La paix remarquable du Népal

KATMANDOU – Pushpa Kamal Dahal, leader maoïste népalais plus connu sous le nom de « Prachanda », vient de prêter serment comme Premier ministre, le tout premier de la République démocratique fédérale du Népal, après une victoire écrasante à l’Assemblée constituante élue en avril. Cette assemblée a marqué son effort d’ouverture en votant quasiment à l’unanimité pour abolir une monarchie vieille de 239 ans : en juin, l'ancien roi Gyanendra déchu a quitté son palais pour devenir un citoyen népalais lambda.

A la suite du massacre en 2001 de l’ancien monarque et de sa famille, le Népal a fait des apparitions furtives à la une des journaux, tandis que la sanglante guerre civile qui a duré dix ans a rarement été évoquée sur la scène internationale. Le processus de paix unique en son genre a peu attiré l'attention extérieure sur le pays depuis que les armes sont redevenues silencieuses il y a deux ans. Pourtant, parmi les nombreux conflits en cours et processus de paix en échec dans le monde, la réussite du Népal mérite notre reconnaissance et notre soutien.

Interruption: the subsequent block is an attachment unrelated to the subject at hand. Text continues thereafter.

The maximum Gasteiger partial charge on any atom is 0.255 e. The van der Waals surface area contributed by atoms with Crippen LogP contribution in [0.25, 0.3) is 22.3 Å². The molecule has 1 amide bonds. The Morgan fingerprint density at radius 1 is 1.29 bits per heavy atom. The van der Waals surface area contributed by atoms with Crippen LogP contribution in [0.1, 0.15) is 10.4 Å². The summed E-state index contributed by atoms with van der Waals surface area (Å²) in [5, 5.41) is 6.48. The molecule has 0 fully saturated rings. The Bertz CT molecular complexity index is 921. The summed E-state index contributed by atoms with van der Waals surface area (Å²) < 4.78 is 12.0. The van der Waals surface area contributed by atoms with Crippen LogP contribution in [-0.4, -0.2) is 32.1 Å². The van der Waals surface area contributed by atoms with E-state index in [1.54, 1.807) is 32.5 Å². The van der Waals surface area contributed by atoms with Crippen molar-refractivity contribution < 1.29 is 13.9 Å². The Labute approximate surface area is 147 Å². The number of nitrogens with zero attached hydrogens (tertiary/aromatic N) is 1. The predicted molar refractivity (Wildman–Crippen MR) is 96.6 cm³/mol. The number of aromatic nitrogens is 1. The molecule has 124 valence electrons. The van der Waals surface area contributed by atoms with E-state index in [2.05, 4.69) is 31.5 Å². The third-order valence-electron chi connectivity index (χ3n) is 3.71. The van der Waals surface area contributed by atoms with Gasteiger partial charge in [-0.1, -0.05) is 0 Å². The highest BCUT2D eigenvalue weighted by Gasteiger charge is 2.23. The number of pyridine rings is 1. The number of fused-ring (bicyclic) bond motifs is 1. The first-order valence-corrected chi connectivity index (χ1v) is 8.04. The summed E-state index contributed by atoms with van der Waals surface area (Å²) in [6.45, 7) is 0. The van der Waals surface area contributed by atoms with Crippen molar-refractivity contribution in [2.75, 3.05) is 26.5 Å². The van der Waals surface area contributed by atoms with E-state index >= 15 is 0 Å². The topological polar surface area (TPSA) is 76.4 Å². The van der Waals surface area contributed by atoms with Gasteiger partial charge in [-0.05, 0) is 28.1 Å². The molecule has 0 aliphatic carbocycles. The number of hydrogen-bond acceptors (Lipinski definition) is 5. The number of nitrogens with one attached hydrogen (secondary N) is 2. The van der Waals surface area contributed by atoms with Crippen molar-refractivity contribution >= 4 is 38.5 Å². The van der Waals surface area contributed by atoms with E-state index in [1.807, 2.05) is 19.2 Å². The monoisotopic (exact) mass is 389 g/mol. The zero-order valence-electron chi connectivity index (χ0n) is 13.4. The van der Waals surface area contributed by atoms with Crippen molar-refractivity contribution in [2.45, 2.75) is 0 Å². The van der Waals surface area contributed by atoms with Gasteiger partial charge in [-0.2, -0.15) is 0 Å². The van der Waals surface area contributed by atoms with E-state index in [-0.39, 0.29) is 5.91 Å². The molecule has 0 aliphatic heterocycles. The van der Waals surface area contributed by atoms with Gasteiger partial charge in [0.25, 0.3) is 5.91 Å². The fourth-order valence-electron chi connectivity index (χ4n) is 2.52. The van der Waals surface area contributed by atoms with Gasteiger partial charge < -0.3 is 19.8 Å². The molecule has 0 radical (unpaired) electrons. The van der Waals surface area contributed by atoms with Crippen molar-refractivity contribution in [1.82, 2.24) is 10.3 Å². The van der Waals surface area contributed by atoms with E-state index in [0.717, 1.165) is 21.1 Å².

Je suis arrivé au Népal au milieu de l'année 2005, au moment ou les deux camps du conflit armé violaient les droits de l'homme et où Gyanendra imposait de sévères mesures contre les droits démocratiques pour s’emparer d’un pouvoir absolu. Au vu de cette situation chaotique, la communauté internationale a jugé bon d’installer sur place un organe de contrôle du Haut Commissariat aux droits de l'homme des Nations unies. Les possibilités de mettre un terme à une guerre faisant des milliers de victimes civiles et d’établir la démocratie semblaient bien abstraites ; et personne n'aurait pu prédire que les Népalais feraient ainsi part de leur aspiration à la paix et au changement.

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